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Dr. Sam Goldhaber discusses the newest development in anticoagulant medications, a new reversal agent called andexanet.
Hello, this is Dr. Sam Goldhaber. I am President of NATF and today on the Clot Chronicles we’re going to share some late breaking news. That is that the FDA approved a new medication called andexanet.
Andexanet is an antidote for major bleeding that can occur when patients are given direct oral anticoagulants, such as rivaroxaban, apixaban, edoxaban, or betrixaban. You may be more familiar with the trade names of some of these medications, which include Xarelto, Eliquis, and Savaysa.
Until now, we have not had a way to directly reverse this new class of oral anticoagulants. We are using these new oral anticoagulants more and more frequently, because they have fewer bleeding complications than warfarin. They are also much easier to administer because they are given in a fixed dose. There’s no need for any laboratory blood testing or dose adjustment. Not only are they safer, but, certainly for stroke prevention and atrial fibrillation, some of these direct oral anticoagulants, called DOACS and sometimes described as novel oral anticoagulants (NOACs), sometimes they’re even more effective for preventing stroke in patients who have atrial fibrillation.
The new antidote, just FDA approved, is a universal-type of agent that can reverse major bleeding from any of these DOACs that work against clotting factor Xa. So, andexanet is the antidote for four of the DOACs: rivaroxaban, apixaban, edoxaban, and betrixaban. It is delivered intravenously and it is an antidote that I am sure will be kept in all hospitals, in case they have to treat patients with major bleeding complications. It is an important addition to our armamentarium. For several years now, we have had an antidote for dabigatran, which is also called Pradaxa, and that antidote has worked very well, but it is only useful for patients who are taking dabigatran and not for the other direct oral anticoagulants. So now, when the other direct oral anticoagulants are prescribed, we can prescribe them with more confidence, knowing that in the rare situations where a major bleeding complication might occur, we can reach for andexanet as the reversal agent. This is Dr. Sam Goldhaber, signing off for the Clot Chronicles.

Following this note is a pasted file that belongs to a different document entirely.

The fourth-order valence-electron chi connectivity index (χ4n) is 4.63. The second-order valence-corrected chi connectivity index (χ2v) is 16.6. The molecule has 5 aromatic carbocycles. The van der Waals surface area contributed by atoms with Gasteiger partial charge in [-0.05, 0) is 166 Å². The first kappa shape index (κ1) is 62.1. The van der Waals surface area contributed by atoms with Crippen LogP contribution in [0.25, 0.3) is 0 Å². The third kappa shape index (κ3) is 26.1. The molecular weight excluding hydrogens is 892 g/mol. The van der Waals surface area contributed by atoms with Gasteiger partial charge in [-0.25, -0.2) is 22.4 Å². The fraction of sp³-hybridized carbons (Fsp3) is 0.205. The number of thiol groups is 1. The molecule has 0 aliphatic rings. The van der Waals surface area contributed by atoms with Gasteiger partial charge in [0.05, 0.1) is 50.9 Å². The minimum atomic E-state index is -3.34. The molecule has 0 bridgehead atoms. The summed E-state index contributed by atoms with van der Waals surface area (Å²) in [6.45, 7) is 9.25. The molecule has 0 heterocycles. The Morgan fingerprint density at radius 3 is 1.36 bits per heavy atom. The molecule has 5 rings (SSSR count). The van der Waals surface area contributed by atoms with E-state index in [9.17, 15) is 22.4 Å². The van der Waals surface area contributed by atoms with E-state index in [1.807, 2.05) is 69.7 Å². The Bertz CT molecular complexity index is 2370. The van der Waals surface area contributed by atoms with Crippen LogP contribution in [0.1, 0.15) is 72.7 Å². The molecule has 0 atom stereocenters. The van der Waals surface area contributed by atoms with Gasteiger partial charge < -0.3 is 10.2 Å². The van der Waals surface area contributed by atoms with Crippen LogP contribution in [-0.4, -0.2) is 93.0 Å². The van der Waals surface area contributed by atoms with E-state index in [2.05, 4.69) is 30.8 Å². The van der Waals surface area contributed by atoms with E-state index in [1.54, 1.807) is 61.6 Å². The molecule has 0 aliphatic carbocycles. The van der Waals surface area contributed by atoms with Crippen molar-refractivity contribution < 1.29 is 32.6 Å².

Andexanet has been FDA approved for the reversal of rivaroxaban and apixaban. For more information, click here.